• To make sure the phone Lloyd had texted the night of his killing belonged to Hernandez, police called the phone while Hernandez was in their presence in the police station on June 17. It rang and he answered. Police detailed texts between Lloyd and Hernandez to set up their meeting.

• Police were able to determine the likely time of death from a witness who said he was sitting in his car approximately 200 yards from the crime scene. While on his regular break “ between 3 a.m. and 3:30 a.m. -- on his overnight shift, he said he heard three gunshots and a car door slamming.

• Surveillance video shows three men, believed to be Hernandez, Ortiz and Wallace leave Hernandez's home in a silver Niassan Altima at approximately 1:09 a.m. on June 17. Before leaving, one man appears to hand Hernandez “a white rope-like item” from the trunk, police said. The car returns to Hernandez's home at 3:26 a.m., police said.

• Police said surveillance video from a camera at a home across the street from Lloyd's house on Fayston Street in Boston determined that Lloyd got into the car with Hernandez, Ortiz and Wallace at 2:33 a.m. Three surveillance cameras at businesses near the crime scene also were used by investigators in tracking the car and creating a timeline.

• Found in the silver Altima by an Enterprise Rent-A-Car manager in North Attleborough: a small vitamin water bottle in the driver's side cup holder; a colorful child's drawing found beneath the driver's seat, a piece of chewed bubblegum, and what was described by the agent as a “bullet,” from beneath the driver's seat. Police said it was a .45 caliber shell casing. The manager said she had disposed of the items -- using a piece of paper to pick up the chewed gum -- in a nearby dumpster. Police said they retrieved them.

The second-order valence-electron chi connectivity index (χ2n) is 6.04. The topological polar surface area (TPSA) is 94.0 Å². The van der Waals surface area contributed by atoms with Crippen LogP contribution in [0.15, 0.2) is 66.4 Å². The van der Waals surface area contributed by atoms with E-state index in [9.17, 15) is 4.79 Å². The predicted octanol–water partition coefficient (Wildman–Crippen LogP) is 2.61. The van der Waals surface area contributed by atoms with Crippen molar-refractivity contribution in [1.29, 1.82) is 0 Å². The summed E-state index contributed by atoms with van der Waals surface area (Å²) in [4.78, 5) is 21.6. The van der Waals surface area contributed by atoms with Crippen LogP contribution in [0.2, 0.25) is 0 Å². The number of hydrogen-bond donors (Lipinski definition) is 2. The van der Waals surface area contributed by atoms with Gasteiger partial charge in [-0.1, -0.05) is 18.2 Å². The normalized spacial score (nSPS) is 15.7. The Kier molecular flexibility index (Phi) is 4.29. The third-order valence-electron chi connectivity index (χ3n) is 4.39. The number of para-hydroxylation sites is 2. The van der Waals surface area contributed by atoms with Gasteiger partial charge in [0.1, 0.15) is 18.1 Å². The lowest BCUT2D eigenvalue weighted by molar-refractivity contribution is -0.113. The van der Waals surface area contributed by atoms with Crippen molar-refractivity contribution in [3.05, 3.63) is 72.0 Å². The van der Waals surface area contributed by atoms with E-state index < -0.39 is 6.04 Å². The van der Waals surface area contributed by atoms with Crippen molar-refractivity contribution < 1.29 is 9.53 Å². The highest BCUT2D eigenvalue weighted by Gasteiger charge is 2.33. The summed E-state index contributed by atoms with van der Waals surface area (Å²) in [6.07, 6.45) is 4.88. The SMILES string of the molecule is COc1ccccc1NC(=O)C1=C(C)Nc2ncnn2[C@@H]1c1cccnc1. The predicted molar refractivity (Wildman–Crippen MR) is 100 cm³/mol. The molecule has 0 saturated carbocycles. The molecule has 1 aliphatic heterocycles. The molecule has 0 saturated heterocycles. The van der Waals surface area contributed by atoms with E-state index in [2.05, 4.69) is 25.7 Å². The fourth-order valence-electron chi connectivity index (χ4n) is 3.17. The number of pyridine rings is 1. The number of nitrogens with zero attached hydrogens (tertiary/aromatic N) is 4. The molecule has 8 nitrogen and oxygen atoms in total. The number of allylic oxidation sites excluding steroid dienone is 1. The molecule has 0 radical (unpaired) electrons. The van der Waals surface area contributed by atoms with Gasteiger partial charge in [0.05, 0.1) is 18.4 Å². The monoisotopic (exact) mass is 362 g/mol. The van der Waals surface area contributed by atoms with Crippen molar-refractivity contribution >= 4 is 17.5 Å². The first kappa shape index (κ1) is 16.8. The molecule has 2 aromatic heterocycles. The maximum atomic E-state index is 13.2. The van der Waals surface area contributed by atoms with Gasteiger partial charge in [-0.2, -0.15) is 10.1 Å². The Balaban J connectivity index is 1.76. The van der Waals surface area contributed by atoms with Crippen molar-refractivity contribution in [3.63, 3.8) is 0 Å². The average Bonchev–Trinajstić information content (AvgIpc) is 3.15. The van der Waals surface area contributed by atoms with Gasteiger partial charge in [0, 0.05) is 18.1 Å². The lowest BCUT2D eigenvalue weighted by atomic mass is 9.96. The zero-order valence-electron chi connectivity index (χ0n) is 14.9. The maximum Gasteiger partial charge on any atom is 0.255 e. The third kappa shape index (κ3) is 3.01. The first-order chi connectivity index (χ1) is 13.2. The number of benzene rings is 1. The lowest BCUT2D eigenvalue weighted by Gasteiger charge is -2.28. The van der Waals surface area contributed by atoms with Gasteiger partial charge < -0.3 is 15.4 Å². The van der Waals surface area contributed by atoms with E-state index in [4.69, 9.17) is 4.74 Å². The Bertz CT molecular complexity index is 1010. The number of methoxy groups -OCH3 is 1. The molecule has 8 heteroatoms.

• Massachusetts State Police ballistic experts determined that the five .45 caliber casings found near Lloyd's body and the casing found in the returned rental car were fired from the same unknown .45 caliber handgun.

• Witnesses at Rumor Nightclub in Boston told police they observed Hernandez with Lloyd on the night of June 14, when, prosecutors say, Lloyd angered Hernandez by talking to the wrong people. That night, prosecutors say, Hernandez began plotting Lloyd's killing. Hernandez, a witness told police, appeared to have a handgun in his waistband that night.

• On the night of June 14, Hernandez didn't come home and didn't answer messages or calls from his fiancée. She finally contacted Lloyd, who told her that both men had become drunk and slept in the car.

• Fingerprints taken from inside the Nissan Altima belonged to Hernandez and Lloyd, police said.

Earlier in the day, Ortiz's attorney, John Connors solved one of the case's mysteries by saying that Hernandez's older brother, D.J., was the link between Aaron Hernandez and his client. Ortiz and D.J. Hernandez -- both 27 -- had played basketball together when they were high school freshmen in Bristol, Conn. D.J. Hernandez is currently a tight ends coach for the University of Iowa.

When Ortiz was arrested, he and D.J. Hernandez and Ortiz were Facebook friends, and Cesar Sanchez, who said he was a friend of Ortiz's, told USA TODAY Sports that Ortiz said “he went the mansion to hang out” with Aaron Hernandez often. He was referring to Hernandez's residence in North Attleborough.

Sanchez added: “He never told me anything he did over there. He just told me he used to go up there and just hang out with him. That's it.”

On Tuesday, with Connors at his side, Ortiz agreed to be held without bail until Aug. 14, when he will appear in court again.

Connors said, for now, Ortiz agreed to be held without bail for two reasons -- he's indigent and “couldn't make bail if it were even $10,000 or $20,000” and because Connors needs time to obtain court documents. A judge Tuesday approved Connors' motion for discovery on several items, including search warrants and affidavits -- including the documents released Tuesday.